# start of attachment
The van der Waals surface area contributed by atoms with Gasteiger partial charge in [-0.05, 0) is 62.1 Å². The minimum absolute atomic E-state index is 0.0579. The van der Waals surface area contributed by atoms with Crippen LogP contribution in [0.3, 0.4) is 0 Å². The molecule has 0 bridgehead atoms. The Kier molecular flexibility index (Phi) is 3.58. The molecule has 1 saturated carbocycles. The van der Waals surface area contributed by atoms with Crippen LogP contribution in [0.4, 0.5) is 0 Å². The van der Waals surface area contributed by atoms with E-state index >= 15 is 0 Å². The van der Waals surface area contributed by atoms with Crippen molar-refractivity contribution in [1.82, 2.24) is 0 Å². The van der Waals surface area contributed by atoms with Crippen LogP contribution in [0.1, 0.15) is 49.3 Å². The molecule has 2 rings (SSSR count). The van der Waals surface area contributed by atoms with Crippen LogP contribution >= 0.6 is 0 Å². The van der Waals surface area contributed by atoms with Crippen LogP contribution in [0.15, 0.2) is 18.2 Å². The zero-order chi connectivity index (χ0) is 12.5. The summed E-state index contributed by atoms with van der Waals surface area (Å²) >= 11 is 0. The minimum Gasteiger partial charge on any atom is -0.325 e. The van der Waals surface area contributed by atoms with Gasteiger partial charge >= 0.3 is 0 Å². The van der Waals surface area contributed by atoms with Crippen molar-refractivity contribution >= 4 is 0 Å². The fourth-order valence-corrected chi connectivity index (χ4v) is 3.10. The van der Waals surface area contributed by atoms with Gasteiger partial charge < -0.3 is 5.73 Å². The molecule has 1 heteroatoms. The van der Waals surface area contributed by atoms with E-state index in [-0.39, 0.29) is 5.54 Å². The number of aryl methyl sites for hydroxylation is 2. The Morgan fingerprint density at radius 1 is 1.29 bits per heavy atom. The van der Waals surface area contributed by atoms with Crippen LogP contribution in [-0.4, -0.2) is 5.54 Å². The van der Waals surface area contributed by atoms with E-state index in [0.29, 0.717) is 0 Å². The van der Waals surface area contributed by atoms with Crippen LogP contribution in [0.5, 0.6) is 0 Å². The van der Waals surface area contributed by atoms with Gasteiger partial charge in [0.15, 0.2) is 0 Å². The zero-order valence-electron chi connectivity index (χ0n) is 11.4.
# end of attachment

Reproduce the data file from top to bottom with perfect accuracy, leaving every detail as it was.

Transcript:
The van der Waals surface area contributed by atoms with Gasteiger partial charge in [-0.05, 0) is 62.1 Å². The minimum absolute atomic E-state index is 0.0579. The van der Waals surface area contributed by atoms with Crippen LogP contribution in [0.3, 0.4) is 0 Å². The molecule has 0 bridgehead atoms. The Kier molecular flexibility index (Phi) is 3.58. The molecule has 1 saturated carbocycles. The van der Waals surface area contributed by atoms with Crippen LogP contribution in [0.4, 0.5) is 0 Å². The van der Waals surface area contributed by atoms with E-state index >= 15 is 0 Å². The van der Waals surface area contributed by atoms with Crippen molar-refractivity contribution in [1.82, 2.24) is 0 Å². The van der Waals surface area contributed by atoms with Crippen LogP contribution in [0.1, 0.15) is 49.3 Å². The molecule has 2 rings (SSSR count). The van der Waals surface area contributed by atoms with Crippen LogP contribution >= 0.6 is 0 Å². The van der Waals surface area contributed by atoms with Crippen LogP contribution in [0.15, 0.2) is 18.2 Å². The zero-order chi connectivity index (χ0) is 12.5. The summed E-state index contributed by atoms with van der Waals surface area (Å²) >= 11 is 0. The minimum Gasteiger partial charge on any atom is -0.325 e. The van der Waals surface area contributed by atoms with Gasteiger partial charge >= 0.3 is 0 Å². The van der Waals surface area contributed by atoms with Crippen molar-refractivity contribution >= 4 is 0 Å². The fourth-order valence-corrected chi connectivity index (χ4v) is 3.10. The van der Waals surface area contributed by atoms with Gasteiger partial charge < -0.3 is 5.73 Å². The molecule has 1 heteroatoms. The van der Waals surface area contributed by atoms with E-state index in [-0.39, 0.29) is 5.54 Å². The number of aryl methyl sites for hydroxylation is 2. The Morgan fingerprint density at radius 1 is 1.29 bits per heavy atom. The van der Waals surface area contributed by atoms with Crippen LogP contribution in [-0.4, -0.2) is 5.54 Å². The van der Waals surface area contributed by atoms with E-state index in [0.29, 0.717) is 0 Å². The van der Waals surface area contributed by atoms with Crippen LogP contribution in [0.5, 0.6) is 0 Å². The van der Waals surface area contributed by atoms with Gasteiger partial charge in [0.15, 0.2) is 0 Å². The zero-order valence-electron chi connectivity index (χ0n) is 11.4.